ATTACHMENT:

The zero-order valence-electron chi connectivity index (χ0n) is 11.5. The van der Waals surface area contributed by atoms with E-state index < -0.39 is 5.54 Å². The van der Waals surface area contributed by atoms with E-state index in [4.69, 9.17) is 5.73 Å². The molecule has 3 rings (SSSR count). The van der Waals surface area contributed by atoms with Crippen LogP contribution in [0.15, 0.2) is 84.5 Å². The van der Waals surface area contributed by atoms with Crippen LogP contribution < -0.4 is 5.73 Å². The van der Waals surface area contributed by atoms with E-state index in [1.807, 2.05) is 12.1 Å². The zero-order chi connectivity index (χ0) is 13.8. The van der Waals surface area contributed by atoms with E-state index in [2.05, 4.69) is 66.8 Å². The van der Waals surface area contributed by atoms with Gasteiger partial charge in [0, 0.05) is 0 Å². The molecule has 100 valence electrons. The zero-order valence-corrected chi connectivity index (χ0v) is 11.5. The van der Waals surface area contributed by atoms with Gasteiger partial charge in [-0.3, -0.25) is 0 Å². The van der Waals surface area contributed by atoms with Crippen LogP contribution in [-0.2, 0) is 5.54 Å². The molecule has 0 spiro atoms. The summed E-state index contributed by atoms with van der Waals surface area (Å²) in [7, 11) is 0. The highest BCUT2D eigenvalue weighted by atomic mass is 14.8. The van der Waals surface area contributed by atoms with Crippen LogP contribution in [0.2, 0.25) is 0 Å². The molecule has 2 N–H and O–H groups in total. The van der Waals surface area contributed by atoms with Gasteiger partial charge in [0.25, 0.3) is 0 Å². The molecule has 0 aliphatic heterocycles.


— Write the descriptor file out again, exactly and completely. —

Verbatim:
The zero-order valence-electron chi connectivity index (χ0n) is 11.5. The van der Waals surface area contributed by atoms with E-state index < -0.39 is 5.54 Å². The van der Waals surface area contributed by atoms with E-state index in [4.69, 9.17) is 5.73 Å². The molecule has 3 rings (SSSR count). The van der Waals surface area contributed by atoms with Crippen LogP contribution in [0.15, 0.2) is 84.5 Å². The van der Waals surface area contributed by atoms with Crippen LogP contribution < -0.4 is 5.73 Å². The van der Waals surface area contributed by atoms with E-state index in [1.807, 2.05) is 12.1 Å². The zero-order chi connectivity index (χ0) is 13.8. The van der Waals surface area contributed by atoms with E-state index in [2.05, 4.69) is 66.8 Å². The van der Waals surface area contributed by atoms with Gasteiger partial charge in [0, 0.05) is 0 Å². The molecule has 100 valence electrons. The zero-order valence-corrected chi connectivity index (χ0v) is 11.5. The van der Waals surface area contributed by atoms with Gasteiger partial charge in [-0.3, -0.25) is 0 Å². The van der Waals surface area contributed by atoms with Crippen LogP contribution in [-0.2, 0) is 5.54 Å². The molecule has 0 spiro atoms. The summed E-state index contributed by atoms with van der Waals surface area (Å²) in [7, 11) is 0. The highest BCUT2D eigenvalue weighted by atomic mass is 14.8. The van der Waals surface area contributed by atoms with Crippen LogP contribution in [0.2, 0.25) is 0 Å². The molecule has 2 N–H and O–H groups in total. The van der Waals surface area contributed by atoms with Gasteiger partial charge in [0.25, 0.3) is 0 Å². The molecule has 0 aliphatic heterocycles.